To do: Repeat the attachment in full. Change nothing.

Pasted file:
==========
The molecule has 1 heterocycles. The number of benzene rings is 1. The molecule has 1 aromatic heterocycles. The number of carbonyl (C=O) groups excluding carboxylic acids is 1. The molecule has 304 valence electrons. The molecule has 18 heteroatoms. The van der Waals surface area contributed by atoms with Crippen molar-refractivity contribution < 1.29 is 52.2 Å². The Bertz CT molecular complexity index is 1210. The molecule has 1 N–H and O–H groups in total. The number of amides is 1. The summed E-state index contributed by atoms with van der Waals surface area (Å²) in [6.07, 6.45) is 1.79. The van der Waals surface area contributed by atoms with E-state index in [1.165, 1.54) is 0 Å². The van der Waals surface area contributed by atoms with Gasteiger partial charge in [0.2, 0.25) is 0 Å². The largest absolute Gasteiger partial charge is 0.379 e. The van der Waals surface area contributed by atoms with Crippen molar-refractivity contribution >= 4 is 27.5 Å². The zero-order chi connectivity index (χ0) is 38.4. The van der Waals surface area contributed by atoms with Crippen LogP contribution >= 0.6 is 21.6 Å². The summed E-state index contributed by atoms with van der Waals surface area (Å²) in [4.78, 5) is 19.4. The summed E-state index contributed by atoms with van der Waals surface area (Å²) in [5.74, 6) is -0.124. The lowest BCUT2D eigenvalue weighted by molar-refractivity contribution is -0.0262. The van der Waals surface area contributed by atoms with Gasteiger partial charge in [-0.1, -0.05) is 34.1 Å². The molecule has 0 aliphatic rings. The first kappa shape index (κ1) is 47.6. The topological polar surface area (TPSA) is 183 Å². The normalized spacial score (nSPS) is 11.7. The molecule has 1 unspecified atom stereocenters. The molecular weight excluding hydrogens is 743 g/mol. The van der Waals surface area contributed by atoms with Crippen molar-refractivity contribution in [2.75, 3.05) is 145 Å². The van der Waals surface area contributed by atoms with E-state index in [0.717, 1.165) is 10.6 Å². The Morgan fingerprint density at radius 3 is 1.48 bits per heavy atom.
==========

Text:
The molecule has 1 heterocycles. The number of benzene rings is 1. The molecule has 1 aromatic heterocycles. The number of carbonyl (C=O) groups excluding carboxylic acids is 1. The molecule has 304 valence electrons. The molecule has 18 heteroatoms. The van der Waals surface area contributed by atoms with Crippen molar-refractivity contribution < 1.29 is 52.2 Å². The Bertz CT molecular complexity index is 1210. The molecule has 1 N–H and O–H groups in total. The number of amides is 1. The summed E-state index contributed by atoms with van der Waals surface area (Å²) in [6.07, 6.45) is 1.79. The van der Waals surface area contributed by atoms with E-state index in [1.165, 1.54) is 0 Å². The van der Waals surface area contributed by atoms with Gasteiger partial charge in [0.2, 0.25) is 0 Å². The largest absolute Gasteiger partial charge is 0.379 e. The van der Waals surface area contributed by atoms with Crippen molar-refractivity contribution >= 4 is 27.5 Å². The zero-order chi connectivity index (χ0) is 38.4. The van der Waals surface area contributed by atoms with Crippen LogP contribution >= 0.6 is 21.6 Å². The summed E-state index contributed by atoms with van der Waals surface area (Å²) in [4.78, 5) is 19.4. The summed E-state index contributed by atoms with van der Waals surface area (Å²) in [5.74, 6) is -0.124. The lowest BCUT2D eigenvalue weighted by molar-refractivity contribution is -0.0262. The van der Waals surface area contributed by atoms with Gasteiger partial charge in [-0.1, -0.05) is 34.1 Å². The molecule has 0 aliphatic rings. The first kappa shape index (κ1) is 47.6. The topological polar surface area (TPSA) is 183 Å². The normalized spacial score (nSPS) is 11.7. The molecule has 1 unspecified atom stereocenters. The molecular weight excluding hydrogens is 743 g/mol. The van der Waals surface area contributed by atoms with Crippen molar-refractivity contribution in [2.75, 3.05) is 145 Å². The van der Waals surface area contributed by atoms with E-state index in [0.717, 1.165) is 10.6 Å². The Morgan fingerprint density at radius 3 is 1.48 bits per heavy atom.